The complicated subject of nutrition is always the most problematic. This could not have been truer for my client James. His goal was simple… lose weight. The answer was simple… be in a calorie deficit long enough to lose weight.
Does this sound familiar?
So why is losing weight so hard?
There are many factors, but like many of us James wanted to enjoy a cheat meal once a week with his kids. He would want to eat whatever he wanted i.e. fish and chips, nuggets and chips. This was not a big ask and I fully understand him wanting to do this.
The other factor we had to get over was limited food choices at work. Having no microwave or cooking facilities available meant pre-planning lunch and eating only cold food became bland and uninteresting for him. On top of that, trying to avoid 11 o’clock office goodies, meeting snacks and social events alcohol offerings and high calorie foods meant James was in a constant battle to eat right.
Now here’s the first and very important part. You need to understand your own personality. Are you the type of person that when you decide to make a change, you go all in? Never deviate from the low-calorie food, train every day and avoid social nights out until you hit your goal? or are you the other end of the spectrum, wanting to start slow and steady building lasting habits, playing the long game?
As you should be able to tell from the James brief, he wanted lasting results, which accommodates a lifestyle balance. Historically James severely cut calories which had the negative consequence of putting more weight on afterwards.
Previously to meeting me James had lost weight, very dramatically in fact. He was a very fit guy when he was younger, so the first time he tried to lose weight he trained 5 times per week. Ate salads religiously and never went out. Unfortunately, this was not sustainable with kids, work and balancing life as we know. James was also not aware of the consequences either, his weight massively rebounded, not just back up to what it was before but actually heavier.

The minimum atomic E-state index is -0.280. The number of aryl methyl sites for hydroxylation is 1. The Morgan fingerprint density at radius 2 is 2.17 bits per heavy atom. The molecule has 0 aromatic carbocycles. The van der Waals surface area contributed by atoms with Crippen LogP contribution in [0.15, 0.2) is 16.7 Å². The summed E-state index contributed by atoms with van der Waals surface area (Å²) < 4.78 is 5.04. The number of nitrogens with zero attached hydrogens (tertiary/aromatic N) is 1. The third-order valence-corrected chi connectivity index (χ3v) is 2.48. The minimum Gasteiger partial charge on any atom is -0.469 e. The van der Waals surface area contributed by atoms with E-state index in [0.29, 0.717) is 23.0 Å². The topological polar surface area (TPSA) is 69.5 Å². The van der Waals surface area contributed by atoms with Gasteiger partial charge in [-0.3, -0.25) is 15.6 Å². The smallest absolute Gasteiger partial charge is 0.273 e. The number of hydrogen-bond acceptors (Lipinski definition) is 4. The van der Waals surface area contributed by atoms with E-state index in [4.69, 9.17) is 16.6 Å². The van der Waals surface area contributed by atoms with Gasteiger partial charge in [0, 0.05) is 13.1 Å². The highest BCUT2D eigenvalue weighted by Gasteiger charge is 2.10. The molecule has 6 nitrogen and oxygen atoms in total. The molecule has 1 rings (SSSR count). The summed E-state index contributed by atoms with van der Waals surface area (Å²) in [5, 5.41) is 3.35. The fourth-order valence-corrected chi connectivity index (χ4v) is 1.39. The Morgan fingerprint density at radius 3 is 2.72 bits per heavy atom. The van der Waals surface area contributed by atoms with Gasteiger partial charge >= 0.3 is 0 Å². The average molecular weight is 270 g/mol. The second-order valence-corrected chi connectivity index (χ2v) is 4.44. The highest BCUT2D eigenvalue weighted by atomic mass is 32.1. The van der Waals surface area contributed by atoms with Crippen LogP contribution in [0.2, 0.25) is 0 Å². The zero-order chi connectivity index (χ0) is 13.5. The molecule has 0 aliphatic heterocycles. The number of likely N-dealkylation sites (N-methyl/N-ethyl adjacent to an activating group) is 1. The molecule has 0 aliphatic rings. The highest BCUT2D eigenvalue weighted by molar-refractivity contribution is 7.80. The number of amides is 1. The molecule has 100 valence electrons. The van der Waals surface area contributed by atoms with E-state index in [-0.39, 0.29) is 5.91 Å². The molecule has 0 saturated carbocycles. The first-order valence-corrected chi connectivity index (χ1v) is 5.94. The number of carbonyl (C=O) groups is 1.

As personal trainers we know the negative rebounding effects of aggressive weight loss. Weight loss and the dieting world are very aware of this affect which they actually rely on. People lose weight quickly on their products, but as soon as they return to their normal diet, they put the weight back on, ultimately feeling worse about themselves and the cycle begins again. The industry is worth billions and society keeps on getting heavier.
The real solutions are to start off slow and build new lasting habits, it’s a lifestyle change, not a diet. Three habits for James we could implement right away were better sleep, stress reduction and hitting a steps goal.
The next part of reaching James goal was deciding whether he wanted to create his calorie deficit by the discipline of tracking all his food, or to limit him from highly palatable foods which could easily take him over his calories without leaving him full up. If you are disciplined you can have the flexibility you want to eat with your children, family and friends.